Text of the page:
Pending I-485 approval: If the decision on the I-485 has been pending for at least 6 months (180 days) then the employee can port their I-485 application to the new employer through the submission of the I-485 Supplement J application. If the I-485 application has been pending for less than 6 months at the time of termination, the employee's new employer would likely have to file a new I-485 application.


I-485 approved after termination date: In this case the employee should have received their EAD and Green Card. However, employers should check with their immigration counsel about any potential liability issues.




How can I make the transition easy for foreign national employees?


Give longer notice period: Given the tight timelines the foreign national employees have to navigate (such as a 60 day grace period to find a new employer), employers should notify foreign national employees immediately if there are possible lay-offs. Any extra time will be invaluable for the foreign national employee to find a new employer.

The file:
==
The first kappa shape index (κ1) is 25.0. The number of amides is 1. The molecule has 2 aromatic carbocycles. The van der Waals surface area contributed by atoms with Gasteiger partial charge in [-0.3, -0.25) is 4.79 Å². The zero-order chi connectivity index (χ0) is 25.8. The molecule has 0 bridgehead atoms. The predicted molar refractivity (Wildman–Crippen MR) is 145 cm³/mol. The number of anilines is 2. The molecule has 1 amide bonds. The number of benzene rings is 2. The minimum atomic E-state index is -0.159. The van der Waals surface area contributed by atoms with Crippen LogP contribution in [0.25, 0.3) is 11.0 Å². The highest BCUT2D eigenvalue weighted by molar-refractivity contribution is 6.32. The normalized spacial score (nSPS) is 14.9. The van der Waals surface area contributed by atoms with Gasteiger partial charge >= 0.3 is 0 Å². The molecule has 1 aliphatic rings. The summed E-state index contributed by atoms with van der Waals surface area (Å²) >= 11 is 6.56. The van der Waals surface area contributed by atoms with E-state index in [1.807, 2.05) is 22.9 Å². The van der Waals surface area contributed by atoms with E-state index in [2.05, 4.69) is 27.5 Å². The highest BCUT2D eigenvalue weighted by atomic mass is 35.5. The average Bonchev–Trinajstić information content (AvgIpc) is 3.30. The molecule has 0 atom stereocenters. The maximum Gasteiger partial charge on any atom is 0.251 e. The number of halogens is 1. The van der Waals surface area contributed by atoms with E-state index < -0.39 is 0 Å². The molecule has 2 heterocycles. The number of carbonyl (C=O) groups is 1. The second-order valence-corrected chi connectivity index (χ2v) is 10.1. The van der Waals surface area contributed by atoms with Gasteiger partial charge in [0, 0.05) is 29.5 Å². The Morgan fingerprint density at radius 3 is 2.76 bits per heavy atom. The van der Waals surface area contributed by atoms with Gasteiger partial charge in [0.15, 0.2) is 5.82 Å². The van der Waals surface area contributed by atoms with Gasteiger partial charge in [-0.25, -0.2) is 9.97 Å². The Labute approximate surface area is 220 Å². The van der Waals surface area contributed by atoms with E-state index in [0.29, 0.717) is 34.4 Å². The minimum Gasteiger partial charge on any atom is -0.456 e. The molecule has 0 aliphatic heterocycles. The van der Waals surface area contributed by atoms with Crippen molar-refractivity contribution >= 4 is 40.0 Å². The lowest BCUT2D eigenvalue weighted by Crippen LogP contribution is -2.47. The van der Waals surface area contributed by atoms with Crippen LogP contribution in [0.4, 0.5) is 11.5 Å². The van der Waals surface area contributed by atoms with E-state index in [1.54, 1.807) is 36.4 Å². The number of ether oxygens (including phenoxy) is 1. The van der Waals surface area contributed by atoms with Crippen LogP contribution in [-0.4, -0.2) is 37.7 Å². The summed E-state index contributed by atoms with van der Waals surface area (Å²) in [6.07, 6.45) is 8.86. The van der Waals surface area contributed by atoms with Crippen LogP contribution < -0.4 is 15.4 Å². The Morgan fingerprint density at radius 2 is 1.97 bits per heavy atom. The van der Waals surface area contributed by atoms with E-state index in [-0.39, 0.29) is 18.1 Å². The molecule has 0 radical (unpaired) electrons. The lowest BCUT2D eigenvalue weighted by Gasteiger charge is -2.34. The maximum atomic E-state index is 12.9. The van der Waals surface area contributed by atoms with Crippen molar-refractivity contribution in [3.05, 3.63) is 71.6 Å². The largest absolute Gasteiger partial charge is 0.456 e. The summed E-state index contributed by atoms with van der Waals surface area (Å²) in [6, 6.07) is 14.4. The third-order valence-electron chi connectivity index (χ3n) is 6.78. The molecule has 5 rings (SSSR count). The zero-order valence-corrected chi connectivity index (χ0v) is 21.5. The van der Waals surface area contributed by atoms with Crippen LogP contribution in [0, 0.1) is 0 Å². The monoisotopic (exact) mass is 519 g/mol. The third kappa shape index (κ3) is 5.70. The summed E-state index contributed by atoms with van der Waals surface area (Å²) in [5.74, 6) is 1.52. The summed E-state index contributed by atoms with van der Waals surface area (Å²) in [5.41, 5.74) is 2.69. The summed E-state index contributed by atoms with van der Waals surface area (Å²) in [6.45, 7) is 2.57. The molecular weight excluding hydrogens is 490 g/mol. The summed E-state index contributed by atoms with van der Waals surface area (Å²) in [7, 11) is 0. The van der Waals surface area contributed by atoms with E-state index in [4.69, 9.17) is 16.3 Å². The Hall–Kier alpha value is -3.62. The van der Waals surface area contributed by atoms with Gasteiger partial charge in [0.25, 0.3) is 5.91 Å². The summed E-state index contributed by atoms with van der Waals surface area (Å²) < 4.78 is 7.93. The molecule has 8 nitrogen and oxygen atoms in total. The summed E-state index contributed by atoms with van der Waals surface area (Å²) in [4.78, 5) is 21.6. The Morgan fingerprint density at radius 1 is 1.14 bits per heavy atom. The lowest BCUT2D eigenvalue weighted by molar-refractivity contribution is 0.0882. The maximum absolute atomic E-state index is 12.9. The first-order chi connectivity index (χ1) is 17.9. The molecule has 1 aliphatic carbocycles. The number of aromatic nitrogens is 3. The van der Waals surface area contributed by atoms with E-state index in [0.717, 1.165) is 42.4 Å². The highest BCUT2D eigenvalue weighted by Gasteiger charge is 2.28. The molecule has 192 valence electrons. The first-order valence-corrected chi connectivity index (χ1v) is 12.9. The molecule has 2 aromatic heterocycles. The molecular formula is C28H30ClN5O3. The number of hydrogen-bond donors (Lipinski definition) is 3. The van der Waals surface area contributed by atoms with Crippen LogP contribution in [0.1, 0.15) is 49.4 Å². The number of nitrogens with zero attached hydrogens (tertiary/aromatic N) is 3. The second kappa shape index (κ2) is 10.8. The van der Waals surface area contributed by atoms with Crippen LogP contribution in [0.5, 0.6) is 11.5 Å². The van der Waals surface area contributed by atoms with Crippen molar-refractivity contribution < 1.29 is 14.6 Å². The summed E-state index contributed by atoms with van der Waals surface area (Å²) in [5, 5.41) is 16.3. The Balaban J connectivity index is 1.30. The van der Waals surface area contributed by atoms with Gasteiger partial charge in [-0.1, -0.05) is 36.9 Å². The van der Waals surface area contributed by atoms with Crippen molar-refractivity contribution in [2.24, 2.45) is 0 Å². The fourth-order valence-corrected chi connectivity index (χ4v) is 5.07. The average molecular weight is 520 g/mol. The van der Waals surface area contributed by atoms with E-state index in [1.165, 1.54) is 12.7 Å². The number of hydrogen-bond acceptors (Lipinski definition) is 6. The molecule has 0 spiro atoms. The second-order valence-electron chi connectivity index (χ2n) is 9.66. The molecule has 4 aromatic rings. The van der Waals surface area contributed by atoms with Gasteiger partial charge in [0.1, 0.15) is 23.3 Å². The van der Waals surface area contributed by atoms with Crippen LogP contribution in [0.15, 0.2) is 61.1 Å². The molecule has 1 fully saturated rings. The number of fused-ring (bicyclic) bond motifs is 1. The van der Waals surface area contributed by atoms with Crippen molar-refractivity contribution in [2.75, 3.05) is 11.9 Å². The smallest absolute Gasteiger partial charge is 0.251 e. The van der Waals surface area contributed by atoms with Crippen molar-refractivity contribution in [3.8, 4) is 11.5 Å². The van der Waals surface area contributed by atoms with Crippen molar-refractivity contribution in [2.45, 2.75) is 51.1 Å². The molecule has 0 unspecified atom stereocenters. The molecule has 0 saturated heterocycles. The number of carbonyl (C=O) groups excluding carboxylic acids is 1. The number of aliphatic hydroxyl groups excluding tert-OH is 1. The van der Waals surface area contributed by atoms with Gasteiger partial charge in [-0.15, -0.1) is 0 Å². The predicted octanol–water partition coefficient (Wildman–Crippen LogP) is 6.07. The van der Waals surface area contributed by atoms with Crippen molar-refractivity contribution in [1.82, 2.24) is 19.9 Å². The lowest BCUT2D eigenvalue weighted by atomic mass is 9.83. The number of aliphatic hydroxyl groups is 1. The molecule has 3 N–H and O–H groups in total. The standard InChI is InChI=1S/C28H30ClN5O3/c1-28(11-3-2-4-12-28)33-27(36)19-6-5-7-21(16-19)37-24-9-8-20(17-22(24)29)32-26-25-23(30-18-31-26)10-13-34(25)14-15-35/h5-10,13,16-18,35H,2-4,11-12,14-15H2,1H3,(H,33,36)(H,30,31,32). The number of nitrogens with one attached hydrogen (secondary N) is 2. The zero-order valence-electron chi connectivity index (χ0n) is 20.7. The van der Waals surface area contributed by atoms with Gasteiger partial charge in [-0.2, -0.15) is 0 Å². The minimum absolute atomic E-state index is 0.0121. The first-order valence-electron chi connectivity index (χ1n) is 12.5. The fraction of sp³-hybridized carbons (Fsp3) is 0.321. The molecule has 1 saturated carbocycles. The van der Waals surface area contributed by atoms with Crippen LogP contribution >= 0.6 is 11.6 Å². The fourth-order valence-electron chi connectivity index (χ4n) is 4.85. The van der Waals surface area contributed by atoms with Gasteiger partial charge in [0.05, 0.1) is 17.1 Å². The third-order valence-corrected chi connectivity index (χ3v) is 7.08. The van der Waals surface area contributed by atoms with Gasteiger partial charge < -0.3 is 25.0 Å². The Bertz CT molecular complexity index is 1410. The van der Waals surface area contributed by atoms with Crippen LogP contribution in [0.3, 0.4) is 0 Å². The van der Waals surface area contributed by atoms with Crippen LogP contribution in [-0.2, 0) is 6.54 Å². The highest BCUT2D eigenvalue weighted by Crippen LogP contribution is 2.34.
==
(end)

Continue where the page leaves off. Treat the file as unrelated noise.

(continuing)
Allow premium processing: If an employee is waiting on a petition decision and if Premium Processing is available for that case, allow employees to request Premium Processing. USCIS allows foreign nationals to pay for Premium Processing themselves for most of the cases. Premium Processing ensures the pending petition at USCIS is adjudicated within 14 business days, which will provide employees more certainty about their future status in the United States.




Can I hire a foreign national who was recently laid off?


Yes. You may be able to hire a foreign national and transfer their work visa (if visa is transferable). The only thing to be careful about is the time the individual has spent while unemployed. Refer to the table above and speak with your immigration counsel.











 

Content in this publication is not intended as legal advice, nor should it be relied on as such. For additional information on the issues discussed, consult a WayLit-affiliated attorney or another qualified professional.